Story of the Minotaur: The Rage Bull


     Do you know the Story of the Minotaur? This Mythological Being was one of the most well-known figures within Greek Mythology and is still remembered today as a Horrendous being!

Minotaur in Greek Mythology:

     The Minotaur is a character in Greek Mythology whose most traditional representation among the ancient Greeks was a creature with the head of a bull on a man's body. The Roman author Ovid described it simply as "part man and part bull". He lived in the center of a Labyrinth, an elaborate building built for King Minos of Crete, and designed by the architect Daedalus and his son, Ícaro specifically to house the creature. The historic site of Knossos, with more than 1300 labyrinth-like compartments, has already been identified as the location of the Minotaur's labyrinth, although there is no evidence to confirm or demyst this speculation. In the myth, the Minotaur subsequently dies at the hands of the Athenian hero Theseus.

     The term Minotaur comes from the ancient Greek Μῑνώταυρος, composed etymologically by the name Μίνως (Minos) and the noun ταύρος ("bull"), and can be translated as "(the) Bull of Minos". In Crete, the Minotaur was known by his own name, Asterius, a name he shared with Minos' adopted father. Originally, Minotauro was only used as a proper name, referring to this mythical figure. The use of minotaurs as a common noun that designates members of a fictional and generic race of anthropogenic creatures with bull heads emerged much later, in the fantasy genre of the 20th century.


     Considered a frightening mythological figure, legend has it that Minotaur, son of the King of Minos, was born on the island of Crete.

     He was born from the union between his mother, Pasífae and a white bull, who according to Poseidon, king of the seas, his father should kill him the moment he arrived.

     The King of Minos, certain that Poseidon would not notice the difference between the bulls, ended up sacrificing another animal. That's because the moment he observed the white bull, the king decided not to kill him because he was amazed and enchanted by its beauty.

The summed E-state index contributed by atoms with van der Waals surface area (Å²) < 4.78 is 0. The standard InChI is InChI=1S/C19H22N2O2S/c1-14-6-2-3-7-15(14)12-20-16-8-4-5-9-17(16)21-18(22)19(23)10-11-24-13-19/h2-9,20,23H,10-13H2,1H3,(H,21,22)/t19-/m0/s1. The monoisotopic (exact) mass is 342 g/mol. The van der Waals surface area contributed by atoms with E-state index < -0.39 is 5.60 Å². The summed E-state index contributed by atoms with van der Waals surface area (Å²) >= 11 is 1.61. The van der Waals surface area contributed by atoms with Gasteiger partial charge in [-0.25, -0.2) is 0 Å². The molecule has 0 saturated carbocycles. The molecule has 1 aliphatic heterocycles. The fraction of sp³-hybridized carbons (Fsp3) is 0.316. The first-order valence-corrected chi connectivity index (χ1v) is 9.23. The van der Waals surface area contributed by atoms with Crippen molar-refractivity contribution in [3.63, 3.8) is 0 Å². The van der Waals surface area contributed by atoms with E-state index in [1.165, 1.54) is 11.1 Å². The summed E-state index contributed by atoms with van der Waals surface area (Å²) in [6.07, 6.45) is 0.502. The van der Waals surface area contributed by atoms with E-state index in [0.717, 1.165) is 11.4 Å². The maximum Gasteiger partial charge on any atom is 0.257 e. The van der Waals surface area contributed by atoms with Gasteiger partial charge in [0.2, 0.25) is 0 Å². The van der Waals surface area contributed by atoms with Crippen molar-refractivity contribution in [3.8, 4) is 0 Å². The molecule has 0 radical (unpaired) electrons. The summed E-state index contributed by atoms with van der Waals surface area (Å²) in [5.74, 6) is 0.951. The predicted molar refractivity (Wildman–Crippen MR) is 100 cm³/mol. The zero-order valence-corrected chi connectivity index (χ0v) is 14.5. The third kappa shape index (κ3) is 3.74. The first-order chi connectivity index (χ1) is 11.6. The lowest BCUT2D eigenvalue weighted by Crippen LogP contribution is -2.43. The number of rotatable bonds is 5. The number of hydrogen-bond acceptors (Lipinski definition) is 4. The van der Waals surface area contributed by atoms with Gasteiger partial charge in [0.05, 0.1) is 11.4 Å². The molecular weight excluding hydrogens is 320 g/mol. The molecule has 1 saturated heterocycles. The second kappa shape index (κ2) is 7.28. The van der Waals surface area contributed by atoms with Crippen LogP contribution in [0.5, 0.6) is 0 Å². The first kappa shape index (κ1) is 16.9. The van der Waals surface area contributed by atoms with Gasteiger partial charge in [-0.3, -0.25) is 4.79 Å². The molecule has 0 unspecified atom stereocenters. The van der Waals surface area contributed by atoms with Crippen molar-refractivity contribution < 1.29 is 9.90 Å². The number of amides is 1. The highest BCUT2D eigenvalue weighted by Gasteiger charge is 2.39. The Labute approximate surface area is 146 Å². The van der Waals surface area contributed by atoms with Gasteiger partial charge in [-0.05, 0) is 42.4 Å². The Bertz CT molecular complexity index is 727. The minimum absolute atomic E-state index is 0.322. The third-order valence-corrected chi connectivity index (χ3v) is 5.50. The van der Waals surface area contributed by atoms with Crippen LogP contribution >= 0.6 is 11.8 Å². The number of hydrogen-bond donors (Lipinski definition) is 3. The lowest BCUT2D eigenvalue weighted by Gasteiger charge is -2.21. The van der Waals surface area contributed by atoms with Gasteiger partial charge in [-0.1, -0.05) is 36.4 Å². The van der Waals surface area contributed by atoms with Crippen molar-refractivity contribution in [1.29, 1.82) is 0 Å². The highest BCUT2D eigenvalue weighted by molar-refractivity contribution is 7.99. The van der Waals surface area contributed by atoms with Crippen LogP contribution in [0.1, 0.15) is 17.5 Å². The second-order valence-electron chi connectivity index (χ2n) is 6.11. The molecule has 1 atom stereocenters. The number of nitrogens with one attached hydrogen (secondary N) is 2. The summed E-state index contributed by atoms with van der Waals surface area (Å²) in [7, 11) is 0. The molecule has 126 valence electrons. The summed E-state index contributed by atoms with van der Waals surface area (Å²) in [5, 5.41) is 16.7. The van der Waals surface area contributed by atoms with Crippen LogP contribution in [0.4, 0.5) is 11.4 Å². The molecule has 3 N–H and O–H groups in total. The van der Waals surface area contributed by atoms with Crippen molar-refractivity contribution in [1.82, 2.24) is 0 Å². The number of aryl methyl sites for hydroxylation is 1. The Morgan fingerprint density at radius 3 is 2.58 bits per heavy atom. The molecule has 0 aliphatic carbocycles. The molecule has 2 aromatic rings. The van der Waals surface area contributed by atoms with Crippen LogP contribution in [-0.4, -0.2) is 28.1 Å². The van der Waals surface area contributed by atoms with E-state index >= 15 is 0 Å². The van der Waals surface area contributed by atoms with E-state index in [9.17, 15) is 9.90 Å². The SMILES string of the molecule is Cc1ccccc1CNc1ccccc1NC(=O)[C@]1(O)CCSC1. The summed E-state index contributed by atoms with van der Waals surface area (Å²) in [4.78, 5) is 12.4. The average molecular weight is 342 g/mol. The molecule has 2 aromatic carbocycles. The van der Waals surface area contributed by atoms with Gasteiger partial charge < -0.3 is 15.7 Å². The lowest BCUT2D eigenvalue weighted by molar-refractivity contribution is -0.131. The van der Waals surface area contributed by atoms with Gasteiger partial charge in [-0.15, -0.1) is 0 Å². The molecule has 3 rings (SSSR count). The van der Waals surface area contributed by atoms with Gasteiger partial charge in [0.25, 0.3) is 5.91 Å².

It is worth remembering that this episode arises when Minos, wishing to be the King of Crete, makes a request to the King of the Seas, Poseidon. He accepts the request, but on the condition that he sacrifices the bull that would come out of the sea.

     However, Poseidon, unhappy with the King of Minos' act of betrayal, decides to curse him. In such a way, his wife falls in love with the white bull, who refused to sacrifice him.

     Thus, Pasífae falls in love with the bull and with him a bizarre and ferocious creature is born: the Minotaur.

     For that, the King of Minos, concerned with the consequences that this creature would bring to his people and his city, decides to build a labyrinth.

     The labyrinth was built in the city of Knossos, Greece, in the basement of the Palace of Minos, which, however, was built by the architect and inventor Dédalo.

     Consequently, Minos defeats Athena, goddess of arts and wisdom, killing one of his sons. From that, in revenge, the Goddess decides to send 7 Athenian women and 7 men to the Minotaur's labyrinth every year in order to kill the creature.

     During 3 years many Athenian men and women were sacrificed. Some were devoured by the Minotaur or lost in its labyrinth.

     Thus, Theseus, considered one of the greatest Greek heroes, son of the Aegean King, decides to go to Crete and face the Minotaur.

     However, when he arrives, he falls in love with Ariadne, daughter of the King of Minos, who grants him a ball of wool and a magic sword in order to face the creature.

     Theseus faces Minotauro and ends up winning the fight. So he manages to get out of the maze due to the wool thread given by his beloved and left during the route to mark the exit.

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